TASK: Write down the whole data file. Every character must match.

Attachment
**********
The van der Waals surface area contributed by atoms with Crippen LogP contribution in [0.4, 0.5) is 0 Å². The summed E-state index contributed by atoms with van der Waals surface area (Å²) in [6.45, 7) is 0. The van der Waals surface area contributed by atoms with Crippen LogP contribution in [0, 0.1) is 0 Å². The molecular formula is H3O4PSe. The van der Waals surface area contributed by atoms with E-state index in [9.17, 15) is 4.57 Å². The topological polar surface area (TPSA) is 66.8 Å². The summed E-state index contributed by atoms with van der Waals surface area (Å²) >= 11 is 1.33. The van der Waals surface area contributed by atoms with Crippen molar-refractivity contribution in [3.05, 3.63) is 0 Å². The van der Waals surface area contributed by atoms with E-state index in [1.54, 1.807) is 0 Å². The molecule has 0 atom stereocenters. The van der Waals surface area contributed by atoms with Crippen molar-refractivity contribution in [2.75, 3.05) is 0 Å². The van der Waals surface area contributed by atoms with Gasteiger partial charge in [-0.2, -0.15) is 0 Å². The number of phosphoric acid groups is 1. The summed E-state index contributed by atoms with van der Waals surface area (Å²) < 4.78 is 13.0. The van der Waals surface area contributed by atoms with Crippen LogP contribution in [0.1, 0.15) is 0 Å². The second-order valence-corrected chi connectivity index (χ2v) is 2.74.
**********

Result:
The van der Waals surface area contributed by atoms with Crippen LogP contribution in [0.4, 0.5) is 0 Å². The summed E-state index contributed by atoms with van der Waals surface area (Å²) in [6.45, 7) is 0. The van der Waals surface area contributed by atoms with Crippen LogP contribution in [0, 0.1) is 0 Å². The molecular formula is H3O4PSe. The van der Waals surface area contributed by atoms with E-state index in [9.17, 15) is 4.57 Å². The topological polar surface area (TPSA) is 66.8 Å². The summed E-state index contributed by atoms with van der Waals surface area (Å²) >= 11 is 1.33. The van der Waals surface area contributed by atoms with Crippen molar-refractivity contribution in [3.05, 3.63) is 0 Å². The van der Waals surface area contributed by atoms with E-state index in [1.54, 1.807) is 0 Å². The molecule has 0 atom stereocenters. The van der Waals surface area contributed by atoms with Crippen molar-refractivity contribution in [2.75, 3.05) is 0 Å². The van der Waals surface area contributed by atoms with Gasteiger partial charge in [-0.2, -0.15) is 0 Å². The number of phosphoric acid groups is 1. The summed E-state index contributed by atoms with van der Waals surface area (Å²) < 4.78 is 13.0. The van der Waals surface area contributed by atoms with Crippen LogP contribution in [0.1, 0.15) is 0 Å². The second-order valence-corrected chi connectivity index (χ2v) is 2.74.